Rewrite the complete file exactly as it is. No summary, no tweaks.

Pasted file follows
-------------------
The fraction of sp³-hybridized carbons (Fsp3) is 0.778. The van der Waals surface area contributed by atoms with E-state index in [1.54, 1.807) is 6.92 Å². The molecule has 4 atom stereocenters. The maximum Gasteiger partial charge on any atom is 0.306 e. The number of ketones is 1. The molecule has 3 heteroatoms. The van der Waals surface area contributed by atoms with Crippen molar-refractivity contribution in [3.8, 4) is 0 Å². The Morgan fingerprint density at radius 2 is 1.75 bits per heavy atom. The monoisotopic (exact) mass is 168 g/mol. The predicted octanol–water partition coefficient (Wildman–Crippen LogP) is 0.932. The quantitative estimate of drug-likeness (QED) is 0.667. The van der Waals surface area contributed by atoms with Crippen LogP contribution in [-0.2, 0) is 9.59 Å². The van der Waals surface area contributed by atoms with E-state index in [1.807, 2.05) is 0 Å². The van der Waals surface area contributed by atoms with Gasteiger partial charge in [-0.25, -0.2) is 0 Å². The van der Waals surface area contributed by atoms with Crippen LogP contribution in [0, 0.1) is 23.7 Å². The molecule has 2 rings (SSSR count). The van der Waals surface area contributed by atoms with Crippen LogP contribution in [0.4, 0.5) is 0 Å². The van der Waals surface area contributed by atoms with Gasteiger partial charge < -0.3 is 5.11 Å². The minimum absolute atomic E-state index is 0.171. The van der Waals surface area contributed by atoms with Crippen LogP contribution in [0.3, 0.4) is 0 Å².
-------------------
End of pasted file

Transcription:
The fraction of sp³-hybridized carbons (Fsp3) is 0.778. The van der Waals surface area contributed by atoms with E-state index in [1.54, 1.807) is 6.92 Å². The molecule has 4 atom stereocenters. The maximum Gasteiger partial charge on any atom is 0.306 e. The number of ketones is 1. The molecule has 3 heteroatoms. The van der Waals surface area contributed by atoms with Crippen molar-refractivity contribution in [3.8, 4) is 0 Å². The Morgan fingerprint density at radius 2 is 1.75 bits per heavy atom. The monoisotopic (exact) mass is 168 g/mol. The predicted octanol–water partition coefficient (Wildman–Crippen LogP) is 0.932. The quantitative estimate of drug-likeness (QED) is 0.667. The van der Waals surface area contributed by atoms with Crippen LogP contribution in [-0.2, 0) is 9.59 Å². The van der Waals surface area contributed by atoms with E-state index in [1.807, 2.05) is 0 Å². The van der Waals surface area contributed by atoms with Gasteiger partial charge in [-0.25, -0.2) is 0 Å². The van der Waals surface area contributed by atoms with Crippen LogP contribution in [0, 0.1) is 23.7 Å². The molecule has 2 rings (SSSR count). The van der Waals surface area contributed by atoms with Crippen LogP contribution in [0.4, 0.5) is 0 Å². The van der Waals surface area contributed by atoms with Gasteiger partial charge < -0.3 is 5.11 Å². The minimum absolute atomic E-state index is 0.171. The van der Waals surface area contributed by atoms with Crippen LogP contribution in [0.3, 0.4) is 0 Å².